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The Student News Site of St. Joseph's University

The Hawk News

The Student News Site of St. Joseph's University

The Hawk News

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Day of Dialogue promotes conversations on inclusion

Students, faculty and staff pray in the Chapel of St. Joseph’s at the welcome session. PHOTOS: MITCHELL SHIELDS ’22/THE HAWK

The Day of Dialogue, an event intended to promote conversations about diversity, equity and inclusion, took place on St. Joe’s campus Feb. 20.

The day included 19 different sessions spanning from 12:30 p.m. to 6 p.m. and was attended by 1,134 students, faculty, staff and administrators. The Day of Dialogue had over 30 facilitators from various departments, disciplines and outside organizations with the goal of equipping St. Joe’s community members with education and resources to promote an inclusive environment, according to organizers of the event.

Natalie Walker Brown, director for Inclusion and Diversity Educational Achievement, said the Day of Dialogue was meant to give people an opportunity to talk about their experiences in “safe and brave spaces.”

“It is especially important for a predominantly white institution to give minoritized voices a space to talk about things,” Walker Brown said. “For people of the majority to sit and listen to their experiences and understand that not everyone experiences the world the way that they do.”

The welcome session, held in the Chapel of St. Joseph, featured a prayer from Thomas Brennan, S.J., chair of the English department, and an introduction to the event by Cheryl McConnell, Ph.D., provost and vice president for Academic Affairs.

The Day of Dialogue was held in response to a history of racist incidents on campus, according to organizers of the event.

“People are at different places in their identity development and thinking about race,” said Aisha Lockridge, Ph.D., associate professor of English. “We need to give them some tools if they’re ready and want to do something.”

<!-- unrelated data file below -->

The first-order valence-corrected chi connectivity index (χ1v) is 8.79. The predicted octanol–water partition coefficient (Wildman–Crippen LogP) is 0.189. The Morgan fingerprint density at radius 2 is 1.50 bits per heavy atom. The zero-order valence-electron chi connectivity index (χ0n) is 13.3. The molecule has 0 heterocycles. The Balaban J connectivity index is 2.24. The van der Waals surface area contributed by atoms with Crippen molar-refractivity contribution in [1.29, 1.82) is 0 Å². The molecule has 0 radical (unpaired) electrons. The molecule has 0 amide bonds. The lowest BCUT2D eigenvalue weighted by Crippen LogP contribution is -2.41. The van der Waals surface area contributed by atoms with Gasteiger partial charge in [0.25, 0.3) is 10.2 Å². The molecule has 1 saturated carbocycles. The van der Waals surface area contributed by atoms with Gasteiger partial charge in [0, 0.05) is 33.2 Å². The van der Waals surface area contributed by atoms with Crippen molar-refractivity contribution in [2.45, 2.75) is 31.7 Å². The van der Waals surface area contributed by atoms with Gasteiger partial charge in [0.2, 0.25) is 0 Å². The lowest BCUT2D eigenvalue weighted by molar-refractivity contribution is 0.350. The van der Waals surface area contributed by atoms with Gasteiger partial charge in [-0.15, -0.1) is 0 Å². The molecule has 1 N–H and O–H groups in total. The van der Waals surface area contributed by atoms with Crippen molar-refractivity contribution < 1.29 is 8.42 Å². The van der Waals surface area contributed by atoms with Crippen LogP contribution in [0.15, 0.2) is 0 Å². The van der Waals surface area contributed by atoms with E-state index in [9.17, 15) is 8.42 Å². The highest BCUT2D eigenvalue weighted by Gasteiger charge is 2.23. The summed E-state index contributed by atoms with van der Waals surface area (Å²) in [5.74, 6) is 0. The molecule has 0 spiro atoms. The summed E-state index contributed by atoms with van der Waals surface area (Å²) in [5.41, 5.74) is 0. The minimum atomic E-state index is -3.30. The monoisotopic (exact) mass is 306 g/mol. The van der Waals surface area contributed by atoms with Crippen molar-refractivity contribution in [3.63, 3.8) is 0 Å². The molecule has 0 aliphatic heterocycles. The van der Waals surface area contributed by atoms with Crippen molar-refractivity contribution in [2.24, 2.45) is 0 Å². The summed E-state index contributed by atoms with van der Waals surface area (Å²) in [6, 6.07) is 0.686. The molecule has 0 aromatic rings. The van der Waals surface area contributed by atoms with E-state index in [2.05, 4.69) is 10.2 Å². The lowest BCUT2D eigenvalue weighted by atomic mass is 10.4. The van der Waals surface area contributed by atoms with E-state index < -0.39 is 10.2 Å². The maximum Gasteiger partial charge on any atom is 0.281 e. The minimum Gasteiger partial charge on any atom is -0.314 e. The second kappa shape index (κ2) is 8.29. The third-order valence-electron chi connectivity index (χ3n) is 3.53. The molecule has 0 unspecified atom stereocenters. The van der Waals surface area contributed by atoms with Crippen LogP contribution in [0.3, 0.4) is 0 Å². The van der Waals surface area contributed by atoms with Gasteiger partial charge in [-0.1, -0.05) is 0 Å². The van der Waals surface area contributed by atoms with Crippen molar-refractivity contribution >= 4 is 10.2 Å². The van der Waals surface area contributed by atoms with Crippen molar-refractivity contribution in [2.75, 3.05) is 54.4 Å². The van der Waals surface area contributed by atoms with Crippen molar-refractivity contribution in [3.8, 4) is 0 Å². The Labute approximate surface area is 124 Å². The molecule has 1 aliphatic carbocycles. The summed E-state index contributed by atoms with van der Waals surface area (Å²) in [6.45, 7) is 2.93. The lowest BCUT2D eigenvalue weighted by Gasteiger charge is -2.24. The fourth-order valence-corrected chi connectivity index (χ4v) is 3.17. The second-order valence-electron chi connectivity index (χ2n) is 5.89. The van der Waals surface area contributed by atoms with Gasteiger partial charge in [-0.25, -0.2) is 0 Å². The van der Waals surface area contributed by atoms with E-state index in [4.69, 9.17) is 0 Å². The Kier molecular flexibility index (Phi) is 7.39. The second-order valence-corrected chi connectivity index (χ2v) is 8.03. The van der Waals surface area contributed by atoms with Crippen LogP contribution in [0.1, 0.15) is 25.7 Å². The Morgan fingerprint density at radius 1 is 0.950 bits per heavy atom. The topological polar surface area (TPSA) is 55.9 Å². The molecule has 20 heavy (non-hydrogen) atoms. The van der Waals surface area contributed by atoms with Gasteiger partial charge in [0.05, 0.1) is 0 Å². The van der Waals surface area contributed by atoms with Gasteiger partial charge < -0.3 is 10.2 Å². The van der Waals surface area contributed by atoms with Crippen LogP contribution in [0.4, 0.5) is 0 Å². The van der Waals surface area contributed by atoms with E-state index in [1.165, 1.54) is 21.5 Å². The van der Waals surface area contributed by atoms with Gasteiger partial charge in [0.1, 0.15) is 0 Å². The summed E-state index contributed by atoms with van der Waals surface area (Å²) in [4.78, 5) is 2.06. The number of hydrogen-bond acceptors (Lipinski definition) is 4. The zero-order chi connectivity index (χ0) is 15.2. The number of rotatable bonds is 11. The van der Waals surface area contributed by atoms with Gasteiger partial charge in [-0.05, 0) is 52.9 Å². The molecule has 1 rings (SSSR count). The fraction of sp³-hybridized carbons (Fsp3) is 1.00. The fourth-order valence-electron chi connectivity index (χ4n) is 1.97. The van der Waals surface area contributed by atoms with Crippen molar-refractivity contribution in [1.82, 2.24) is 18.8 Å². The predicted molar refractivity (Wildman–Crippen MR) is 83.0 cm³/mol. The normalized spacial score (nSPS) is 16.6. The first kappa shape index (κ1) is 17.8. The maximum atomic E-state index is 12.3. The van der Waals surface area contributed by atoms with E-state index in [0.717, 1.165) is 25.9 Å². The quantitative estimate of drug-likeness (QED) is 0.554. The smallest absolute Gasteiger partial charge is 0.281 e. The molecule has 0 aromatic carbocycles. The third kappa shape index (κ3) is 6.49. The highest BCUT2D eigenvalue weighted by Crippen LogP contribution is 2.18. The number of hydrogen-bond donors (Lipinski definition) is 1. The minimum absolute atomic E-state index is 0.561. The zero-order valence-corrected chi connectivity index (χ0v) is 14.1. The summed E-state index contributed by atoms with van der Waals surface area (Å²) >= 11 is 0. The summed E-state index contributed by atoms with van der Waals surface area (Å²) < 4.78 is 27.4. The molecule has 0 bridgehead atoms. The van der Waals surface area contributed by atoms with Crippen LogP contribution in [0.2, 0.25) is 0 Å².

Lockridge co-facilitated a session to educate faculty on inclusive pedagogy.

Lucy Ford, Ph.D., director of the managing human capital program, attended the session and said professors can always learn more about integrating diversity into their classrooms.

“I don’t consider myself an expert, even if I teach it,” Ford said. “I want to be part of this for students. It’s a time to make SJU safe for everybody, not just those with privilege.”

Nicole R. Stokes, Ph.D., the new associate provost for diversity, equity and inclusion, had officially been on St. Joe’s campus for six days before the Day of Dialogue but had been working with the organizers before her arrival. Stokes said open dialogue is the first step to making St. Joe’s a more inclusive space for everyone.

Stokes speaks at the Plenary Session, which closed the Day of Dialogue.

“Diversity, equity and inclusion work is a community lift,” Stokes said. It cannot be done on the backs of the underrepresented. It has to be a community effort, and everyone in the Saint Joseph’s community has to see it as part of their work and their experience here.”

Amber Abbas, Ph.D., associate professor of history, said she canceled her classes so her students could attend the Day of Dialogue and continue discussions as a university-wide community.

“The questions that we talk about today are crossing all of these spaces, our classes, our service, our leadership,” Abbas said. “If we think about how we want to transform our community into one that is truly inclusive, we have to be thinking across all those bases.”

In addition to sessions about inclusive pedagogy, other sessions covered topics including trauma-informed care, neurodiversity, intersectionality, language and vocabulary, allyship and deconstructing white privilege.

Dominic Polidoro ’21 attended the Leaning Into New Experiences and Situations (L.I.N.E.S.) session, which featured a series of monologues inspired by real students dealing with issues surrounding their identities.

Polidoro said this session helped him understand the strides St. Joe’s needs to take towards racial inclusion.

“Continuing the conversation would be most helpful in shaping St. Joe’s,” Polidoro said. “Starting the education process is the most important.”

Campus-wide education is not only important for current St. Joe’s students, but also for the future of the institution, according to Lockridge.

“At St. Joe’s and for many other schools, our growing populations are going to be black and brown students,” Lockridge said. “We have to get there if we want to bring those students in and create open and productive classroom dialogue.”

Jordan Sweeney ’21 said the Day of Dialogue reevaluated what structures are in place at St. Joe’s.

“This is a foot in the door for the deconstruction of whiteness, of predominant whiteness and dominating whiteness on this campus,” Sweeney said.


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